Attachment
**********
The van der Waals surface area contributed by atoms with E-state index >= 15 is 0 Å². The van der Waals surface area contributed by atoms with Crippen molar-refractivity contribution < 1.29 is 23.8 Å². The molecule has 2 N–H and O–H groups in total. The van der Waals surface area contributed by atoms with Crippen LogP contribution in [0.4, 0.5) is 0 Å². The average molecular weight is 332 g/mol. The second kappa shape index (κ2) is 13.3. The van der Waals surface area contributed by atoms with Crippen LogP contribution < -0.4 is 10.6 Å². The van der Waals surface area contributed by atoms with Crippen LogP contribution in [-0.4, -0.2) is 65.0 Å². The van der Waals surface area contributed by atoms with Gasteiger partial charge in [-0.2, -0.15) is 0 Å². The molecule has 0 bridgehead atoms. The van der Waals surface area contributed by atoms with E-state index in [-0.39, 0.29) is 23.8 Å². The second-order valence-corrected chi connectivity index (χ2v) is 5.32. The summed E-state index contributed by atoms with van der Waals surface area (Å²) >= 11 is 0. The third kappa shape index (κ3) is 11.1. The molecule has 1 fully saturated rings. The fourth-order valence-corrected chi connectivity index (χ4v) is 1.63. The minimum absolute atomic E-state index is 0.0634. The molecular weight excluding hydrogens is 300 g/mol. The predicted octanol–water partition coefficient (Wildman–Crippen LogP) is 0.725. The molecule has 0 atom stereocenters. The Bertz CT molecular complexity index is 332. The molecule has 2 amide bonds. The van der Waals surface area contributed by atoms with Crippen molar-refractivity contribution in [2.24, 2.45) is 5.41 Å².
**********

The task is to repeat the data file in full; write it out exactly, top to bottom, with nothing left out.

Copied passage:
The van der Waals surface area contributed by atoms with E-state index >= 15 is 0 Å². The van der Waals surface area contributed by atoms with Crippen molar-refractivity contribution < 1.29 is 23.8 Å². The molecule has 2 N–H and O–H groups in total. The van der Waals surface area contributed by atoms with Crippen LogP contribution in [0.4, 0.5) is 0 Å². The average molecular weight is 332 g/mol. The second kappa shape index (κ2) is 13.3. The van der Waals surface area contributed by atoms with Crippen LogP contribution < -0.4 is 10.6 Å². The van der Waals surface area contributed by atoms with Crippen LogP contribution in [-0.4, -0.2) is 65.0 Å². The van der Waals surface area contributed by atoms with Gasteiger partial charge in [-0.2, -0.15) is 0 Å². The molecule has 0 bridgehead atoms. The van der Waals surface area contributed by atoms with E-state index in [-0.39, 0.29) is 23.8 Å². The second-order valence-corrected chi connectivity index (χ2v) is 5.32. The summed E-state index contributed by atoms with van der Waals surface area (Å²) >= 11 is 0. The third kappa shape index (κ3) is 11.1. The molecule has 1 fully saturated rings. The fourth-order valence-corrected chi connectivity index (χ4v) is 1.63. The minimum absolute atomic E-state index is 0.0634. The molecular weight excluding hydrogens is 300 g/mol. The predicted octanol–water partition coefficient (Wildman–Crippen LogP) is 0.725. The molecule has 0 atom stereocenters. The Bertz CT molecular complexity index is 332. The molecule has 2 amide bonds. The van der Waals surface area contributed by atoms with Crippen molar-refractivity contribution in [2.24, 2.45) is 5.41 Å².